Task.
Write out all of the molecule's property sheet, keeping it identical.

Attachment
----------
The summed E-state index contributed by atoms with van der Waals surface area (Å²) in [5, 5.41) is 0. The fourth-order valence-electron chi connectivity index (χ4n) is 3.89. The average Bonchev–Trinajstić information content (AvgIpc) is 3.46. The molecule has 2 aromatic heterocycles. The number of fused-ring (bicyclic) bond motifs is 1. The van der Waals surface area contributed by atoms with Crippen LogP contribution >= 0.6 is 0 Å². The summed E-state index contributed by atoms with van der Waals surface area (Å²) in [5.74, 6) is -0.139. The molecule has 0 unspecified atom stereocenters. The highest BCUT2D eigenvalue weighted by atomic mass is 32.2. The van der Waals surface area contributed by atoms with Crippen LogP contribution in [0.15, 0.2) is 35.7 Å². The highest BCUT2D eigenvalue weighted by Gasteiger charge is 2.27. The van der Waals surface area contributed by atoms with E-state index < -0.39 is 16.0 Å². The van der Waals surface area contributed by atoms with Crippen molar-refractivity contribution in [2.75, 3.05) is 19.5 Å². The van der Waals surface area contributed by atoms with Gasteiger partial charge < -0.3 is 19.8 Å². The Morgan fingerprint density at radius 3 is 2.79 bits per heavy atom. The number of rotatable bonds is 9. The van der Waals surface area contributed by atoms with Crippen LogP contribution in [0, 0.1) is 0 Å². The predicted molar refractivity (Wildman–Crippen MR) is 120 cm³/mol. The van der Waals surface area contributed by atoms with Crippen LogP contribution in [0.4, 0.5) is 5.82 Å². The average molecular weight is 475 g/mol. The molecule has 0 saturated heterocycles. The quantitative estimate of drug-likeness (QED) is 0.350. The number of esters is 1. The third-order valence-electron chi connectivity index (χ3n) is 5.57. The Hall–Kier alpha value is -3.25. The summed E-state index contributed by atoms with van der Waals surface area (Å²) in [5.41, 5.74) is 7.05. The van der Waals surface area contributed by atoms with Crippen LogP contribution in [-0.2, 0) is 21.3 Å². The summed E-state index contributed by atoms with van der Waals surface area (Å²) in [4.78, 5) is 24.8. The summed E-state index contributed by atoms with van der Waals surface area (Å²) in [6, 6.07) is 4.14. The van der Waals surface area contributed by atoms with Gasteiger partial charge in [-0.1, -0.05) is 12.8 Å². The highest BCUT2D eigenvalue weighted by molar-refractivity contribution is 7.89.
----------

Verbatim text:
The summed E-state index contributed by atoms with van der Waals surface area (Å²) in [5, 5.41) is 0. The fourth-order valence-electron chi connectivity index (χ4n) is 3.89. The average Bonchev–Trinajstić information content (AvgIpc) is 3.46. The molecule has 2 aromatic heterocycles. The number of fused-ring (bicyclic) bond motifs is 1. The van der Waals surface area contributed by atoms with Crippen LogP contribution >= 0.6 is 0 Å². The summed E-state index contributed by atoms with van der Waals surface area (Å²) in [5.74, 6) is -0.139. The molecule has 0 unspecified atom stereocenters. The highest BCUT2D eigenvalue weighted by atomic mass is 32.2. The van der Waals surface area contributed by atoms with Crippen LogP contribution in [0.15, 0.2) is 35.7 Å². The highest BCUT2D eigenvalue weighted by Gasteiger charge is 2.27. The van der Waals surface area contributed by atoms with E-state index < -0.39 is 16.0 Å². The van der Waals surface area contributed by atoms with Crippen molar-refractivity contribution in [2.75, 3.05) is 19.5 Å². The van der Waals surface area contributed by atoms with Gasteiger partial charge < -0.3 is 19.8 Å². The Morgan fingerprint density at radius 3 is 2.79 bits per heavy atom. The number of rotatable bonds is 9. The van der Waals surface area contributed by atoms with Crippen LogP contribution in [0, 0.1) is 0 Å². The predicted molar refractivity (Wildman–Crippen MR) is 120 cm³/mol. The van der Waals surface area contributed by atoms with Crippen LogP contribution in [0.4, 0.5) is 5.82 Å². The average molecular weight is 475 g/mol. The molecule has 0 saturated heterocycles. The quantitative estimate of drug-likeness (QED) is 0.350. The number of esters is 1. The third-order valence-electron chi connectivity index (χ3n) is 5.57. The Hall–Kier alpha value is -3.25. The summed E-state index contributed by atoms with van der Waals surface area (Å²) in [5.41, 5.74) is 7.05. The van der Waals surface area contributed by atoms with Crippen LogP contribution in [-0.2, 0) is 21.3 Å². The summed E-state index contributed by atoms with van der Waals surface area (Å²) in [4.78, 5) is 24.8. The summed E-state index contributed by atoms with van der Waals surface area (Å²) in [6, 6.07) is 4.14. The van der Waals surface area contributed by atoms with Gasteiger partial charge in [-0.1, -0.05) is 12.8 Å². The highest BCUT2D eigenvalue weighted by molar-refractivity contribution is 7.89.